bankruptcy law paralegal

Paralegal Careers in Bankruptcy Law

As a paralegal, you have the option to specialize in specific areas of the law. One such area many paralegals specialize in is bankruptcy law. As a paralegal in the bankruptcy law field, you will be involved in every aspect of a bankruptcy case. Bankruptcy cases typically move at a fast pace, resulting in bankruptcy attorneys who need skilled paralegals who can help.

Where Bankruptcy Paralegals Work and What Do They Do

As a bankruptcy paralegal, you could work in a wide array of settings, all of which would involve unique responsibilities and duties.

Within community legal services, which represent low-income individuals with financial problems, paralegals prepare and manage consumer bankruptcy cases under the supervision of an attorney. Job duties within this field typically include:

  • Attending or conducting client interviews
  • Maintaining regular communication with clients
  • Obtaining all information from the client that is needed to prepare and file a bankruptcy petition and the related forms
  • Maintaining attorney and court schedules
  • Preparing clients for the Section 341 meeting
  • Drafting reaffirmation agreements
  • Solving problems to avoid liens, utility cut-offs, garnishments, repossessions, and foreclosures
  • Drafting plans of reorganization and monitoring payment plans for Chapter 13 cases

Paralegals in legal departments of government agencies, financial institutions, and corporations often work as part of the institution’s legal staff. Job duties in this area typically include:

  • Providing documents to support bankruptcy claim
  • Protecting their employer’s interests regarding unpaid taxes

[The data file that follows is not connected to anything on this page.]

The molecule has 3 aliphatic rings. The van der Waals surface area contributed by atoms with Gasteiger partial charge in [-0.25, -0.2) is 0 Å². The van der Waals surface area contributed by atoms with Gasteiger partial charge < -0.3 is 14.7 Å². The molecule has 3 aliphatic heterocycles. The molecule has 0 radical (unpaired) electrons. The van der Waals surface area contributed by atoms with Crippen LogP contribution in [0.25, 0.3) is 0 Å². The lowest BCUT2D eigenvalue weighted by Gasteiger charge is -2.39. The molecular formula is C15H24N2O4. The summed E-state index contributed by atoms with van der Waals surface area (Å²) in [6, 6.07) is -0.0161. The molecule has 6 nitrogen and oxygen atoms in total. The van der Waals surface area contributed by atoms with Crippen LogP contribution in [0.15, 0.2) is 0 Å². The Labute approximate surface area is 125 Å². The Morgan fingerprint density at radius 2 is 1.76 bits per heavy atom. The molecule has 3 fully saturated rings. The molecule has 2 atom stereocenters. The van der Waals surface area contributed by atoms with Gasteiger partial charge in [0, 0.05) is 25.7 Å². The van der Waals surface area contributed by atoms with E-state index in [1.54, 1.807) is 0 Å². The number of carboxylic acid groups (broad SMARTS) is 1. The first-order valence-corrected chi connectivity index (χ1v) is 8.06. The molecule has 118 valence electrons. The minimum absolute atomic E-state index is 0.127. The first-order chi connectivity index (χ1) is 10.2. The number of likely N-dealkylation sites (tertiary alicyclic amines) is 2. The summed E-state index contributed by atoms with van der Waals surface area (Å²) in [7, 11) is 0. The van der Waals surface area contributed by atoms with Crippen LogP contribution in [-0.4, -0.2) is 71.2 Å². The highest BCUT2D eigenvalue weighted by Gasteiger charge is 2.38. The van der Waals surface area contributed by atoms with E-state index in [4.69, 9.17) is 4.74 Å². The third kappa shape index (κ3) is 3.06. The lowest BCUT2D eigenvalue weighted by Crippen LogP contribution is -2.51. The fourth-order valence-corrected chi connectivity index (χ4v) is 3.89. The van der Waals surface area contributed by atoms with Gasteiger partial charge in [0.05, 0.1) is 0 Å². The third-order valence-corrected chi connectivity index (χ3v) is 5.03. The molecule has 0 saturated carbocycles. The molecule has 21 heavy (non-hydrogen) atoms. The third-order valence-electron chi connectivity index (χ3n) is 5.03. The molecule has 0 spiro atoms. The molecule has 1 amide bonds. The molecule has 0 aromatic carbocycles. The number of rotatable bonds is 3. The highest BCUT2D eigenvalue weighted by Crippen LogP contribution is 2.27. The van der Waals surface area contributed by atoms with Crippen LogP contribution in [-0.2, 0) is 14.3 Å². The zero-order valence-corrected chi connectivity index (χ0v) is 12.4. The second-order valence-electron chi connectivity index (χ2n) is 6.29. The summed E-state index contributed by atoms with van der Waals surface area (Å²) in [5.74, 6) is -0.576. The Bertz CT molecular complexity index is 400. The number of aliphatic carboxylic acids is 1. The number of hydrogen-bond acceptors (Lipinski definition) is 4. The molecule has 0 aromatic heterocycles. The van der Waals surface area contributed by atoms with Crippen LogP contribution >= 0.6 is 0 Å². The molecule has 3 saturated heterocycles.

• Preparing and filing proofs of claims on behalf of their employer
  • Reviewing bankruptcy notices and pleadings
  • Obtaining updates of the progress of the case until it is resolved
  • Drafting various motions

Paralegals in law firms specializing in bankruptcy cases often work with legal teams and an attorney who represents one of four types of clients:

  • Creditors – Working for creditors often involves many of the same responsibilities as those held by paralegals working for in-house legal departments.
  • Debtors – Paralegals working for debtors have a wide range of tasks they can be called on to complete, including attending client meetings, gathering information from clients, preparing drafts of legal documents, helping with the sale of assets, and assist the attorney with any other assigned tasks.
  • Committees – Paralegals who work for law firms that represent creditor or equity holder committees in Chapter 11 cases often perform duties like gathering and analyzing information about the debtor’s unsecured and secured debt, reviewing the debtor’s monthly financial reports, track development in the case, prepare liquidation analyses, and prepare applications to obtain fees and secure reimbursement of expenses incurred by the committee